Joint college needs help from Legislature, private sector for advancement
J. Murray Gibson, dean of the FAMU-FSU College of Engineering, says it has the right combination to become one of the country’s top schools in 10 years.
Gibson, addressing members of the college’s Management Council meeting Thursday, said the joint college also has the potential to supply engineers for future job demands in Florida, while also helping to fill the void of minority engineers nationwide.
“In five to 10 years, I could see this being a top 50 college, the best in the country for producing African-American engineers,” said Murray, who was appointed dean in June.
Getting there will require increased private fundraising, hiring top professors, branding the college and convincing the Legislature that the school needs more money.
Today, the college ranks 117th in national graduate rankings. It has 90 faculty members and generates $20 million in research funding. In comparison, the University of Florida ranks NO. 43 nationally. It has 200 faculty members and brings in $68 million in annual research.
State University System Chancellor Marshall Criser III, suggested the college form a collaboration with Florida’s business leaders in generating research money. He mentioned the success of The Georgia Research Association and its relationship with Georgia Tech and other Peach state universities.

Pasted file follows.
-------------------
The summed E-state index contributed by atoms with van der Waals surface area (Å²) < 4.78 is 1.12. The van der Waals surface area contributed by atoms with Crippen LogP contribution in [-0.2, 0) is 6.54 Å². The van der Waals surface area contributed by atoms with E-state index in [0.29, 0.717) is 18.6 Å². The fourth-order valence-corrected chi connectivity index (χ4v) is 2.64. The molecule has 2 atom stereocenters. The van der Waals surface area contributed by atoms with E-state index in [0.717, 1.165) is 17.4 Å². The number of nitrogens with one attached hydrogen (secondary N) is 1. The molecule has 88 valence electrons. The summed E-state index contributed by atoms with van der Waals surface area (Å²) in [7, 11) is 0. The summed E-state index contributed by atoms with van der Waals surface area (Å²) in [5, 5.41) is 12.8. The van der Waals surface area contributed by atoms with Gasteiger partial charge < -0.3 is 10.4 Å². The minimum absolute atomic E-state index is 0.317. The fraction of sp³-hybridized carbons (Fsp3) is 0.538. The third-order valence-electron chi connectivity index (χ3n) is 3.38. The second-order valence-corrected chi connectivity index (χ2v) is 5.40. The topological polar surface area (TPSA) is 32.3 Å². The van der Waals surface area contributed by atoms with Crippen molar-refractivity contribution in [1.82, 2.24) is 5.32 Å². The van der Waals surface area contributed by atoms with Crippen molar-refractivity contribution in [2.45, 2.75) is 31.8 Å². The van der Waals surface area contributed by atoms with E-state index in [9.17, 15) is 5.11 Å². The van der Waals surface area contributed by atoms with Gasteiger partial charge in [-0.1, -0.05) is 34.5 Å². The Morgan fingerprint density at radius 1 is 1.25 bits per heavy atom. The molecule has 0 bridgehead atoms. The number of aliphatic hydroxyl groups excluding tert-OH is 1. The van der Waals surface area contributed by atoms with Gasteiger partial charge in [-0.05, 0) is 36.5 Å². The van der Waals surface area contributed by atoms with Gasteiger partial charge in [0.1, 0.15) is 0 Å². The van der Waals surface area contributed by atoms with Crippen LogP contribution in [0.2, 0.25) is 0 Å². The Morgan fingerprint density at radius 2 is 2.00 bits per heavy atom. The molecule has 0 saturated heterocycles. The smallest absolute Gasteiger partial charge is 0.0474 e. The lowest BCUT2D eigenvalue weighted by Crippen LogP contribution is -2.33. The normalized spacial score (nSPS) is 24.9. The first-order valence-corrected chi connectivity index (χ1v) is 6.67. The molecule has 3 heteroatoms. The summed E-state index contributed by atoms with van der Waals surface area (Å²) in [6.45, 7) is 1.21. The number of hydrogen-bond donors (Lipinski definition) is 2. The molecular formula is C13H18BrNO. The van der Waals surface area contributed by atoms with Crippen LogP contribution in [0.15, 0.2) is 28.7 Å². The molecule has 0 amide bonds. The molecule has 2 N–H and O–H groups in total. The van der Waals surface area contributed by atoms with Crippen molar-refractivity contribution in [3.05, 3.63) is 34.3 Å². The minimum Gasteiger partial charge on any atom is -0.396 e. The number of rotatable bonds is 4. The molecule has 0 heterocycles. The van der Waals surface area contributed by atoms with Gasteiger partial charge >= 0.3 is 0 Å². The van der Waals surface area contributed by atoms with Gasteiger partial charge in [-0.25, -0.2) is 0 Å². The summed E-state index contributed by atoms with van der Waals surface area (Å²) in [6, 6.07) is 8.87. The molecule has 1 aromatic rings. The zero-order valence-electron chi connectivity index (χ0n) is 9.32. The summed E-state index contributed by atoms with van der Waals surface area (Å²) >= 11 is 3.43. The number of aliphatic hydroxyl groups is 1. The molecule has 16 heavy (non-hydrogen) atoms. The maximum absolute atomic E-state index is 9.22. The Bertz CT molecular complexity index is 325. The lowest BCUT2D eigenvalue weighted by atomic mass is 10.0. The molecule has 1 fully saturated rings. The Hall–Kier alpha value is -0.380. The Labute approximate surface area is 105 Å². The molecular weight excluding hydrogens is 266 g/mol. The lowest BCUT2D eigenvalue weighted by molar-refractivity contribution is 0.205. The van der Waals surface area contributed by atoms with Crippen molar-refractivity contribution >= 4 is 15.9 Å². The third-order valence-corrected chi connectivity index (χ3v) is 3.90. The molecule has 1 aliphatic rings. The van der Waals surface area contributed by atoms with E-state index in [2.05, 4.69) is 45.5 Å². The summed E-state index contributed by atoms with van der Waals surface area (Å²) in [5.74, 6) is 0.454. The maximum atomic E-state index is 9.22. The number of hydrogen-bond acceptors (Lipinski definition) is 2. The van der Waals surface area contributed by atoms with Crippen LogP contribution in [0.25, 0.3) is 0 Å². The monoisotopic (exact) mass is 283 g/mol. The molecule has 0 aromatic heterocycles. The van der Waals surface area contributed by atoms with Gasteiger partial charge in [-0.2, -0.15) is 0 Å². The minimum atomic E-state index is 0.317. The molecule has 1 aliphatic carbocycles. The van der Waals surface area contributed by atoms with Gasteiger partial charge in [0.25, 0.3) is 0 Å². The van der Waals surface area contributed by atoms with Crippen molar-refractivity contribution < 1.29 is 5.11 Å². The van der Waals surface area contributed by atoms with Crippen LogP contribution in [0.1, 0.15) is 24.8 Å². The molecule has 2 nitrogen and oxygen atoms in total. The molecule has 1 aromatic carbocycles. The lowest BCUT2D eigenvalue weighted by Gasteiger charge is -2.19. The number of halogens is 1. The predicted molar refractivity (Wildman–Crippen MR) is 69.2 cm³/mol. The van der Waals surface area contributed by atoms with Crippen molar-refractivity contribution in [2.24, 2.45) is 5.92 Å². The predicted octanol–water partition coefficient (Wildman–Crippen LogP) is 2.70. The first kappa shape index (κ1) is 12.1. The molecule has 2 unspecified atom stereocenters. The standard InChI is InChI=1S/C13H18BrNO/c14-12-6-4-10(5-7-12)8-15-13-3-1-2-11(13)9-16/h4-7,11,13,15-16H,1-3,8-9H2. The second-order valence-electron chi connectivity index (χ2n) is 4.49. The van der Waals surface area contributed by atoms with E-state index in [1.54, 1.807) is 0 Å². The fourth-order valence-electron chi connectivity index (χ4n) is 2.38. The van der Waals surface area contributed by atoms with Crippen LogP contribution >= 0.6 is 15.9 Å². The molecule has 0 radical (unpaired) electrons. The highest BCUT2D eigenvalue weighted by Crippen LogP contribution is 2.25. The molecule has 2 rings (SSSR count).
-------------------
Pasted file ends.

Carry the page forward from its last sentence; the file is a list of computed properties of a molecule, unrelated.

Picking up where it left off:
FSU President John Thrasher said it was important to note the joint college’s improvements in the past two years. The next step is to get legislative approval for more funding.
The college’s legislative budget request for next year is a little more than $7 million. That includes $3 million in “start-up” money for new faculty and boosting research capabilities; an additional $625,000 for five new faculty members and $1 million to increase faculty salaries so they are more in line with colleagues nationally. It also would go toward making salaries between FAMU faculty and FSU faculty more equitable.
Murray said the joint college also could become a model for other universities serious about producing more minority graduates. His goal is to have it recognized as the “best engineering school in the nation” for educating black engineers.